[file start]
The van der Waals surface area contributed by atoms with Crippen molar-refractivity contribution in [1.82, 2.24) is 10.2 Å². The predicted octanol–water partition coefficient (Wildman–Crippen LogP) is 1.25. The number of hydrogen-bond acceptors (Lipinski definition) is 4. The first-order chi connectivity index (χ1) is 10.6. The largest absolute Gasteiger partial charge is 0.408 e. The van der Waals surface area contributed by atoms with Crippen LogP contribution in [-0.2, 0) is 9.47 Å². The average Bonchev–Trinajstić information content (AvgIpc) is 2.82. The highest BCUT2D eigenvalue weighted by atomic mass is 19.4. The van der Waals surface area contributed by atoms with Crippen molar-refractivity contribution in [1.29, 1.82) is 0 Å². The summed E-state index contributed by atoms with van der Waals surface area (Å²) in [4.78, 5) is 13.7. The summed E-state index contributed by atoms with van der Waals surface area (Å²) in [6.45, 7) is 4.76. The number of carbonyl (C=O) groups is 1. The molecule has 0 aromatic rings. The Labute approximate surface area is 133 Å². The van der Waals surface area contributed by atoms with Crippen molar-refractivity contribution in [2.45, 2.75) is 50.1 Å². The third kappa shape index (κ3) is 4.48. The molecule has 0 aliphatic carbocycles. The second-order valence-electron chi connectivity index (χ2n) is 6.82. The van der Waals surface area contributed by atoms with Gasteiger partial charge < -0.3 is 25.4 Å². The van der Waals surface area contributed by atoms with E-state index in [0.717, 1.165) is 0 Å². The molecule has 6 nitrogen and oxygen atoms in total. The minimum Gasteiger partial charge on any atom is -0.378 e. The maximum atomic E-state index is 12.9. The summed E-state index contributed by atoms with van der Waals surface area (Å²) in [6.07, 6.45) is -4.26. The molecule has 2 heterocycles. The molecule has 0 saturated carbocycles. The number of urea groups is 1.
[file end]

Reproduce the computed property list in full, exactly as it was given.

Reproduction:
The van der Waals surface area contributed by atoms with Crippen molar-refractivity contribution in [1.82, 2.24) is 10.2 Å². The predicted octanol–water partition coefficient (Wildman–Crippen LogP) is 1.25. The number of hydrogen-bond acceptors (Lipinski definition) is 4. The first-order chi connectivity index (χ1) is 10.6. The largest absolute Gasteiger partial charge is 0.408 e. The van der Waals surface area contributed by atoms with Crippen LogP contribution in [-0.2, 0) is 9.47 Å². The average Bonchev–Trinajstić information content (AvgIpc) is 2.82. The highest BCUT2D eigenvalue weighted by atomic mass is 19.4. The van der Waals surface area contributed by atoms with Crippen molar-refractivity contribution in [1.29, 1.82) is 0 Å². The summed E-state index contributed by atoms with van der Waals surface area (Å²) in [4.78, 5) is 13.7. The summed E-state index contributed by atoms with van der Waals surface area (Å²) in [6.45, 7) is 4.76. The number of carbonyl (C=O) groups is 1. The molecule has 0 aromatic rings. The Labute approximate surface area is 133 Å². The van der Waals surface area contributed by atoms with Crippen molar-refractivity contribution in [2.45, 2.75) is 50.1 Å². The third kappa shape index (κ3) is 4.48. The molecule has 0 aliphatic carbocycles. The second-order valence-electron chi connectivity index (χ2n) is 6.82. The van der Waals surface area contributed by atoms with Gasteiger partial charge < -0.3 is 25.4 Å². The van der Waals surface area contributed by atoms with E-state index in [0.717, 1.165) is 0 Å². The molecule has 6 nitrogen and oxygen atoms in total. The minimum Gasteiger partial charge on any atom is -0.378 e. The maximum atomic E-state index is 12.9. The summed E-state index contributed by atoms with van der Waals surface area (Å²) in [6.07, 6.45) is -4.26. The molecule has 2 heterocycles. The molecule has 0 saturated carbocycles. The number of urea groups is 1.